Fig. 5 is a sectional side view OflgllltlOIl mechanism.

Specification of Letters Patent.

Patented Oct. 11,1921.

1919. Serial No. 305,532.

a cylinder and certain adjunctive devices hereinafter more fully explained.

Like characters refer to like parts throughout the several views which are on different scales.

I have observed that the organization involving the invention is capable of general use, although it is of particular advantage when utilized as a propelling medium and I have mentioned at least two fields in which it can be employed. In the action of the apparatus there is utilized a suitable substance and what is known as gasolene meets my requirements in this regard.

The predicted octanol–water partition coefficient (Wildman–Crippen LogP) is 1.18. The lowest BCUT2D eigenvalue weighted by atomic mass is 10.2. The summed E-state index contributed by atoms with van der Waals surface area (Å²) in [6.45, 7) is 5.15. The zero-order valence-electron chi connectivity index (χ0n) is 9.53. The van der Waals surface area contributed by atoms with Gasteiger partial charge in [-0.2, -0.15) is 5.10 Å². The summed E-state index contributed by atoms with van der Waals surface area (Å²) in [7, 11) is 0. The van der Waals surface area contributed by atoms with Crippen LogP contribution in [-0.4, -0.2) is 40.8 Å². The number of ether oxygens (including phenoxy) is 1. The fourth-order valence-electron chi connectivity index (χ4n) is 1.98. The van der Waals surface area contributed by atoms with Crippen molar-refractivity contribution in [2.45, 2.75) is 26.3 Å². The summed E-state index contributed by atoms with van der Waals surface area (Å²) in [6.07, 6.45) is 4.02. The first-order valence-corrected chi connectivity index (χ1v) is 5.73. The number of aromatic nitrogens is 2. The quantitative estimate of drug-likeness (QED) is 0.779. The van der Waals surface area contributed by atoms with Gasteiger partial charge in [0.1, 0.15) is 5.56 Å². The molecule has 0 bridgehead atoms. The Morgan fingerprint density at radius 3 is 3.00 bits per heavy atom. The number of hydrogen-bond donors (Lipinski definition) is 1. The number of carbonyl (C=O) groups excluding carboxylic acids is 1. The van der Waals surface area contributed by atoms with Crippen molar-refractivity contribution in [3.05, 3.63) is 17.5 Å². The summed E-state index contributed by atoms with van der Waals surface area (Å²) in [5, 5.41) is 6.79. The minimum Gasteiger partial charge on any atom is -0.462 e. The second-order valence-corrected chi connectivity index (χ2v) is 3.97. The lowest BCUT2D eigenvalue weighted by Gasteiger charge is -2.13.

The engine includes in its structure, a suitable shaft such as that. denoted by 2. In the present instance this shaft is fixed or stationary although this may not always benecessary. In practice this central or main Surrounding the rear end of the shaft 2 is what I term a carrier such as that denoted in a general way by 3. This carrier is practically in the form of a cylindrical casing. or housing the shaft extending through the walls 4.- and 5 of the housing or casing which as will be inferred, turns upon the shaft 2. The front wall 4:, the rear wall 5, and the circumferential portion 5 make up the carrier or casing 3..